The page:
Army Takes Big Steps in COVID-19 Battle
The U.S. Army is closing recruiting stations, modifying training and taking other big steps in an all-out battle against the COVID-19 virus.
The idea is to create “safety bubbles” of uninfected people while taking very strong measures to screen and separate soldiers, family members, Army civilians and contractors, Army leaders said.
“We are taking this day to day,” said Army Secretary Ryan McCarthy, speaking March 20 at the Pentagon during what he said was the first of what he expected would become regular updates.
It is important for everyone to take the coronavirus seriously, Army Chief of Staff Gen. James McConville said. That means “some pretty tough procedures are being put in place,” he said, such as canceling graduation ceremonies from basic training.
“Soldiers can still go to the field. Soldiers can still train,” McConville said.
“You don’t have to be infected to be affected by the virus,” McCarthy said. “We must change our behavior.”
As of March 20, the Army had identified 45 cases of infection, which includes 21 soldiers, six Department of the Army civilians, eight Army family members and 10 contractor personnel. More are expected.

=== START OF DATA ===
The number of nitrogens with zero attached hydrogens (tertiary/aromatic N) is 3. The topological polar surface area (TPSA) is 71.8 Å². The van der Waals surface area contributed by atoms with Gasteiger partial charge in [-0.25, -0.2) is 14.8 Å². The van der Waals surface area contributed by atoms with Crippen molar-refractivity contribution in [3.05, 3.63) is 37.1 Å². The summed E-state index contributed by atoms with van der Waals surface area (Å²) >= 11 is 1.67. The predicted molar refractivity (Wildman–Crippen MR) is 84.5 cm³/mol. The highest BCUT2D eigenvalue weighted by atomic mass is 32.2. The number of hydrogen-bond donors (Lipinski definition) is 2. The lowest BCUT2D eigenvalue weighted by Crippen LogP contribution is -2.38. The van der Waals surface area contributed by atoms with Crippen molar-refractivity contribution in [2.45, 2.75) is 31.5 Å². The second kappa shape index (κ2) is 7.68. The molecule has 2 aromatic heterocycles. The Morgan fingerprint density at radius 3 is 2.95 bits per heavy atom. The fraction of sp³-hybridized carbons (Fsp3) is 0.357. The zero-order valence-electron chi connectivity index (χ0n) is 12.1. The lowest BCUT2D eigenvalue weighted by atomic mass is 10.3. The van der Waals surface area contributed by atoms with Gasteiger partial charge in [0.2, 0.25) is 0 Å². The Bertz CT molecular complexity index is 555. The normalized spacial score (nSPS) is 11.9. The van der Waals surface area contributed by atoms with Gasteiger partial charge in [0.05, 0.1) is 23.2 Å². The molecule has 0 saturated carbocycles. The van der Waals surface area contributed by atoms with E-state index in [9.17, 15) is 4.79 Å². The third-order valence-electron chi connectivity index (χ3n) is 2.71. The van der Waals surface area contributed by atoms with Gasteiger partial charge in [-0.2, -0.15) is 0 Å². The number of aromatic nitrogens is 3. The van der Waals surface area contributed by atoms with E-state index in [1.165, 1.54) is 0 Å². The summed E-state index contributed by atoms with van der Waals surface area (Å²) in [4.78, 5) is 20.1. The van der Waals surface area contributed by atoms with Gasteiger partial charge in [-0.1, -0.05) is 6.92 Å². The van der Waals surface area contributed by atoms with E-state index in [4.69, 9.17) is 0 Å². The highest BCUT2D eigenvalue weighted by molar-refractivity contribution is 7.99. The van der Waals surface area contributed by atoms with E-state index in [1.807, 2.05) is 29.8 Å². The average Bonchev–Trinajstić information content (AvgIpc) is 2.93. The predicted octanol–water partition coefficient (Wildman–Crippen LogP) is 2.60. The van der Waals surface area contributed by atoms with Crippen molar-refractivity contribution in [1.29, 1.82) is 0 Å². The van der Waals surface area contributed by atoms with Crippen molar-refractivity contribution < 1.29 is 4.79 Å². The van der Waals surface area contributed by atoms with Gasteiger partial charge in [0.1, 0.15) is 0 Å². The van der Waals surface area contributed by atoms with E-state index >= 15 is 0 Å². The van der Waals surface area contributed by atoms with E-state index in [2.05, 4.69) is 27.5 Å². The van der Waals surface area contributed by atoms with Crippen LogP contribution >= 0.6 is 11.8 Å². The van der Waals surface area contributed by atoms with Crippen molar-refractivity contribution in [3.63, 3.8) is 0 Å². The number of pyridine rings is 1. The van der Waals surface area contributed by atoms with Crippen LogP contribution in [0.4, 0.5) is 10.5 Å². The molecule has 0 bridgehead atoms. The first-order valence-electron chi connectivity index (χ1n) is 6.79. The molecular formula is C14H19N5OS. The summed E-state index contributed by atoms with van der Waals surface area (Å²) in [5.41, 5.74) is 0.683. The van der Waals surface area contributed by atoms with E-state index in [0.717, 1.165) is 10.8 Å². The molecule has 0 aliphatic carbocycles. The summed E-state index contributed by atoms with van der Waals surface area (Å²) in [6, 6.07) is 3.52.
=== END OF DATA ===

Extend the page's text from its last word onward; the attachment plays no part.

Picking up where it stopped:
Army laboratories are also working on new ways to test for the virus, to create a vaccine and treatment, McCarthy said.
Recruiting stations around the U.S. have been or will soon close, with recruiters relying on social media to contact prospects. This is nothing new for recruiters, who have been steadily increasing social media use in recent years. Whether this will be enough rests on the duration of the pandemic, McCarthy said.
New soldiers continue to report to basic training, McConville said. Soldiers are screened in their state, screened again at processing centers and put in quarantine when they arrive at basic training installations.
“We are going to protect the force,” promised Sgt. Maj. of the Army Michael Grinston. “We cannot do what we have done in the past.”
For example, big welcome home ceremonies at the end of deployments are not wise at a time when it is unclear who might be infected or sick, Grinston said.